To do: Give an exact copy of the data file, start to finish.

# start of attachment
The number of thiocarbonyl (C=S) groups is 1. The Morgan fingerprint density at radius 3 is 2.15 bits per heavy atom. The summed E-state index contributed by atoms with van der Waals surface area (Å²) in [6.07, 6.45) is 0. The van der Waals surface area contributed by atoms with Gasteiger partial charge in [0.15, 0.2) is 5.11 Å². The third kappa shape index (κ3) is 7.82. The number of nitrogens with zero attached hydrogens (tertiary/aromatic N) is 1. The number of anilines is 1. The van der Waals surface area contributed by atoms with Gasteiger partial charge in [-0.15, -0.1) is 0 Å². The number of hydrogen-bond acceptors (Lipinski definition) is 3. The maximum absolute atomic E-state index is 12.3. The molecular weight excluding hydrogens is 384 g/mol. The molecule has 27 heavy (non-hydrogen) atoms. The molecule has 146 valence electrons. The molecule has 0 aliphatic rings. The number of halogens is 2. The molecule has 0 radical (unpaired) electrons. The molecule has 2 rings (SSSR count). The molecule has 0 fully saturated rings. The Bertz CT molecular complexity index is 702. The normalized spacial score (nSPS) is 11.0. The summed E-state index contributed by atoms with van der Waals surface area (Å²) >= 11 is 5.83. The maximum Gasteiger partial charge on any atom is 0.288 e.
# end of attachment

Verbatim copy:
The number of thiocarbonyl (C=S) groups is 1. The Morgan fingerprint density at radius 3 is 2.15 bits per heavy atom. The summed E-state index contributed by atoms with van der Waals surface area (Å²) in [6.07, 6.45) is 0. The van der Waals surface area contributed by atoms with Gasteiger partial charge in [0.15, 0.2) is 5.11 Å². The third kappa shape index (κ3) is 7.82. The number of nitrogens with zero attached hydrogens (tertiary/aromatic N) is 1. The number of anilines is 1. The van der Waals surface area contributed by atoms with Gasteiger partial charge in [-0.15, -0.1) is 0 Å². The number of hydrogen-bond acceptors (Lipinski definition) is 3. The maximum absolute atomic E-state index is 12.3. The molecular weight excluding hydrogens is 384 g/mol. The molecule has 27 heavy (non-hydrogen) atoms. The molecule has 146 valence electrons. The molecule has 0 aliphatic rings. The number of halogens is 2. The molecule has 0 radical (unpaired) electrons. The molecule has 2 rings (SSSR count). The molecule has 0 fully saturated rings. The Bertz CT molecular complexity index is 702. The normalized spacial score (nSPS) is 11.0. The summed E-state index contributed by atoms with van der Waals surface area (Å²) >= 11 is 5.83. The maximum Gasteiger partial charge on any atom is 0.288 e.